No amount of allegation or argument can overcome the check itself, which bears only the signature of Lois Mann and not the signature of F. Fred Mann, one of the parties being charged. The court notes the absence of any allegation of authority or agency for Lois Mann to act for F. Fred Mann. The record is also silent as to any allegation of their relationship, if any. One of the necessary parties to be charged has not signed, and, therefore, plaintiff fails to meet the signature requirement of the Statute of Frauds.

Furthermore, we disagree with plaintiff’s contention that the application and the check, when taken together, constitute a sufficient *429writing. The check has the notation “for security deposit” on the lower left-hand corner. Plaintiff argues that “[t]he check is specifically ref-ferrable [sic] to that portion of the application regarding a $500.00 deposit.” Following Daehler, this court’s inquiry is necessarily directed to whether the check expressly refers to the application or whether the check and application are so connected as to show by internal evidence that they relate to the same contract.

Plaintiff argues that the facts as alleged in the complaint and disclosed by the application and check demonstrate a striking similarity to this court’s decision in Jones v. Olsen (1980), 80 Ill. App. 3d 1016, appeal denied (1980), 81 Ill. 2d 584. In Jones, the plaintiff delivered to defendants a $12,000 check payable to defendants pursuant to an unsigned sales contract. (80 Ill. App. 3d 1016, 1017.) The check stated on its face that it was earnest money for the purchase of property known as 029 Lakeview, Mundelein. (80 Ill. App. 3d 1016, 1017.) Defendants both endorsed and negotiated the check, but never signed the form sales contract. (80 Ill. App. 3d 1016, 1017.) The contract provided that $12,000 earnest money, in the form of a check payable to defendant sellers, be deposited by sellers on acceptance of the contract, and the contract was to be void if not accepted by a certain date. (80 Ill. App. 3d 1016, 1017.) The sale was not consummated, and the $12,000 was not returned. 80 Ill. App. 3d 1016, 1017.

The trial court held that the contract violated the Statute of Frauds for lack of signature. (80 Ill. App. 3d 1016, 1017.) We reversed, pointing out that “the form contract specifically calls for the purchaser of 029 Lakeview, Mundelein, to deliver to the ‘Owner of Record’ a $12,000 check as an earnest money deposit, to be deposited by seller on acceptance of the contract,” and it further provided “that the earnest money shall be returned and the contract rendered void if not accepted on or before February 28, 1978.” (80 Ill. App. 3d 1016, 1018.) This court held that the form contract and check were sufficiently connected as to allow them to be read together, as they “refer to the same common address in the same municipality; the earnest money check is for the same amount as the earnest money specified in the contract; the check and the contract are dated with the same date; and defendants endorsed and cashed the check prior to February 28, 1978, as required by the contract.” 80 Ill. App. 3d 1016, 1018.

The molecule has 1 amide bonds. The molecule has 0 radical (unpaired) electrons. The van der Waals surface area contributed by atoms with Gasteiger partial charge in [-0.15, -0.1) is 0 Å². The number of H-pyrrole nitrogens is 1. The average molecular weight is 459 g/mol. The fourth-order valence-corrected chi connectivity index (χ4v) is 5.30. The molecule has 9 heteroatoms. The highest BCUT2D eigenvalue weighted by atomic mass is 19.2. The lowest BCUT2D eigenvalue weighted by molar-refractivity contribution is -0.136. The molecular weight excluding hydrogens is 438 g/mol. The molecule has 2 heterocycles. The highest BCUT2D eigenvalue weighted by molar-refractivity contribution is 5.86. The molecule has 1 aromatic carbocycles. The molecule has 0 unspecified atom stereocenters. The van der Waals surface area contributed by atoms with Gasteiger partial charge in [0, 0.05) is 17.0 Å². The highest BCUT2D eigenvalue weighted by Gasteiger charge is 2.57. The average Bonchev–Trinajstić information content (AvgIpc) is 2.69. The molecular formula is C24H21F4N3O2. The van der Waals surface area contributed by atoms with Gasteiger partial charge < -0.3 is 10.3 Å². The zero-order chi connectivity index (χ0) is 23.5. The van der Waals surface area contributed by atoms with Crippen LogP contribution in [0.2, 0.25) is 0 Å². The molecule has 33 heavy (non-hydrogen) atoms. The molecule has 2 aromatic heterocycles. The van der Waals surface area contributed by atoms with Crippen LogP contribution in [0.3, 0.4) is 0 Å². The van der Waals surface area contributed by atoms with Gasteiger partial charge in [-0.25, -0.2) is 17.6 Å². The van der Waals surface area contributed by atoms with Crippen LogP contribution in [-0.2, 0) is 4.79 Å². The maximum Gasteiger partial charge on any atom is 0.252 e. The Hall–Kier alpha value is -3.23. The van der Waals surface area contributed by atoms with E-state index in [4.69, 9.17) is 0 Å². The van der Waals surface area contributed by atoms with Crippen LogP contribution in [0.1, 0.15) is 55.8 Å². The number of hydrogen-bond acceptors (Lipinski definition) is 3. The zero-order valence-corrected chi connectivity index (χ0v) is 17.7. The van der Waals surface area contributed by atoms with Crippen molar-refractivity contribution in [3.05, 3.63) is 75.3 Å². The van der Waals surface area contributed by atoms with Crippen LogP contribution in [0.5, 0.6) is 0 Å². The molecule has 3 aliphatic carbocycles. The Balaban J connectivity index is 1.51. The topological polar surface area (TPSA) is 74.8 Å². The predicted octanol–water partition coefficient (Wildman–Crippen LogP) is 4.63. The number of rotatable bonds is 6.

Plaintiff argues that the documents in the instant action are identical in their relevance to those discussed in the Jones case. We disagree.

The case before this court differs in many ways. First, in Jones, the plaintiff’s check was not returned when the sale failed to take place. (80 Ill. App. 3d 1016, 1017.) In the present case, there is no alie-*430gation that the $500 was not returned. In fact, plaintiff concedes in her brief that it was returned. Second, in Jones, the check was payable to and signed by both defendants. (80 Ill. App. 3d 1016, 1017.) In our case, the check was payable to and signed by only one defendant. Third, in Jones, the check stated on its face it was earnest money for the purchase of 029 Lakeview, Mundelein. (80 Ill. App. 3d 1016, 1017.) In our case, the check only states that it is “for security deposit,” and there is no internal reference to either the application, any specific property, or any specific agreement. Fourth, in Jones, the sales contract stated that the check was an earnest money deposit, to be deposited by defendant on acceptance of the contract. (80 Ill. App. 3d 1016, 1017.) The Jones contract further provided that the earnest money was to be returned and the contract rendered void if not accepted on or before February 28, 1978. (80 Ill. App. 3d 1016, 1017.) The fact that “defendants endorsed and cashed the check prior to February 28, 1978, as required by the contract” was a factor in the Jones court ruling that the Statute of Frauds requirements had been met. (Emphasis added.) (80 Ill. App. 3d 1016, 1018.) In our case, the only internal evidence alleged to indicate acceptance is the alteration of the term from August 1, 1986, to August 9, 1986. Finally, unlike a contract to sell or a lease, an application to rent is simply that, an application to enter into a lease. Unlike the contract to sell in Jones, the application in the present case contains no provision for deposit on acceptance. In fact, the application contains a clear statement that the deposit of $500 will be refunded if references are not satisfactory or if the application is rejected. Because of these significant differences, we find that Jones does not control this case.